Shelly Lyons
AppleThis is Shelly ’Klingensmith’ Glennon. Shelly teaches fourth grade at Tularcitos Elementary School in Carmel Valley, California. Leslie volunteered in Shelly's first grade classroom for 14 years.

All of this exposure to the first-grade classroom has had a lasting effect on Leslie’s books, not just providing a setting but also making the books very curriculum friendly. Albert’s Field Trip was a direct result of a class field trip. Ms. Klingensmith (Shelly) can be seen (in her Pleasant Valley/rabbit persona) working with the first-graders in Albert’s Birthday. Shelly created these materials and used them in her classroom with great success.

What Does "An Apple for the Teacher" Really Mean?

By Shelly Lyon

Apples and the first day of school always seem to go together. Most all classrooms have apple motifs in them at this time of year. Soon bright faced little children will bring these polished fruits to us, their teachers, as part of the great tradition of starting school. "But why?" you ask. What does it all mean?

Ah, those are exactly the questions I will pose to my shiny new group of fourth graders this September. As part of our apple study we will brainstorm a list of sayings that include the word apple in them. These are a few I've been able to come up with, with a little help from my friends:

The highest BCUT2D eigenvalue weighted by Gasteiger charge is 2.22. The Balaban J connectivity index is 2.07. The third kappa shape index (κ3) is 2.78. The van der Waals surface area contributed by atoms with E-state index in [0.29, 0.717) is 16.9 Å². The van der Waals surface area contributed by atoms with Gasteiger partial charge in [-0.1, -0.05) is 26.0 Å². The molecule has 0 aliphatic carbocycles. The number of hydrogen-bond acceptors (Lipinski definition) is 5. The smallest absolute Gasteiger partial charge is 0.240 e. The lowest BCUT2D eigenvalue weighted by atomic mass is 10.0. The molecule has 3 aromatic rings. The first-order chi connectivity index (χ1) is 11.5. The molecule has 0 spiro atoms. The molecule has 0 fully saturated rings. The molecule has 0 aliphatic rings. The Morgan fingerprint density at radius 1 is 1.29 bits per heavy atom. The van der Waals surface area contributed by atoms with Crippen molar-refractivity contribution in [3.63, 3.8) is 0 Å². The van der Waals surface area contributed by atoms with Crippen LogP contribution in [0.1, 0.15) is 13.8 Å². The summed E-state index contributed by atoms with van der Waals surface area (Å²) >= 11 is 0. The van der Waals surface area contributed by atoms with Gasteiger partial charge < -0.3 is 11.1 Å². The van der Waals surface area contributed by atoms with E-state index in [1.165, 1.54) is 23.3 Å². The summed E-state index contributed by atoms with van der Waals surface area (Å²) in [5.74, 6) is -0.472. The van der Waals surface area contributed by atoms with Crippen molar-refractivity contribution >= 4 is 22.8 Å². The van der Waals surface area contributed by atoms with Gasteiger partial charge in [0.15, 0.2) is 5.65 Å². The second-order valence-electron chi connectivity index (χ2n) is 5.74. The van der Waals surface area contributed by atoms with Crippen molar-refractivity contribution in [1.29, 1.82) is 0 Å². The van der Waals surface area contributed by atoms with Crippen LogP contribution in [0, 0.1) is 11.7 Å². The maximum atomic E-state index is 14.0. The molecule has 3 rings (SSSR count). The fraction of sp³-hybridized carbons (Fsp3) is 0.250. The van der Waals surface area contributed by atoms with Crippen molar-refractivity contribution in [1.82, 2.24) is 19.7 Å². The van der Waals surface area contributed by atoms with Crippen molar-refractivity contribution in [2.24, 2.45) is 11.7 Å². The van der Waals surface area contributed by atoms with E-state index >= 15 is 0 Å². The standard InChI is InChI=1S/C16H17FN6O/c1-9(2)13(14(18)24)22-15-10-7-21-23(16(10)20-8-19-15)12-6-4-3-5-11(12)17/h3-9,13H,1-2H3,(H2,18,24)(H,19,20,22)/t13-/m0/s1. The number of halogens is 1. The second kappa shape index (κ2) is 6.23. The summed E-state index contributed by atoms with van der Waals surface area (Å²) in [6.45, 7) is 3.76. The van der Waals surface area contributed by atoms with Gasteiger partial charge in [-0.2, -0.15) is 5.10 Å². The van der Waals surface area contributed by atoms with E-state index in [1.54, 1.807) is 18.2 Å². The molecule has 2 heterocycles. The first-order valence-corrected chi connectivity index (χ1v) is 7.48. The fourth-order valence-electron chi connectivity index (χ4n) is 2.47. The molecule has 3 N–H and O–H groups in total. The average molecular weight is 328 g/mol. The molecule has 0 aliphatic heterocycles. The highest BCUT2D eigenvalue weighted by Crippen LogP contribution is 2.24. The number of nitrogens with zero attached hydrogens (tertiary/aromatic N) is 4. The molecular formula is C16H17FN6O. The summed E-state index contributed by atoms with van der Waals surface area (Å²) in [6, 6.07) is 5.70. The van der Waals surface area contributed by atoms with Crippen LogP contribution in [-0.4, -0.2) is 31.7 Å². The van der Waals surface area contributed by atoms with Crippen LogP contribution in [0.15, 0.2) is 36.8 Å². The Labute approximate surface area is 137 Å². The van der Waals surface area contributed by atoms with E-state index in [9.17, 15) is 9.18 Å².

* You are the apple of my eye.
* An apple for the teacher.
* Don't upset the apple cart.
* An apple a day keeps the doctor away.
* As American as apple pie.
* An apple doesn't fall far from the tree.
* Applesauce!
* How do you like them apples?
* The Big Apple
* Rotten to the core.
* Apple polisher.
* Don't let one rotten apple spoil the whole barrel.
* You're a good apple.
* Apple pie, motherhood, and the American flag.

I will ask my fourth graders to choose an expression from their brainstormed list. Then I want them to predict what they think the expression means. Next I will ask them to find out what other people think it means. If possible they could research the meanings or just ask adults they trust to help with the translation. With that information the students will write a paragraph to explain their findings. Finally, I want them to create a cartoon using the apple phrase and have their characters acting out the meaning.

All essays and cartoons will be displayed on a board with an apple border, of course. I'll bet most of you have one of those in your classrooms even now. You probably have loads of apples, too. Come join us in this project, it will be a bushel of fun!

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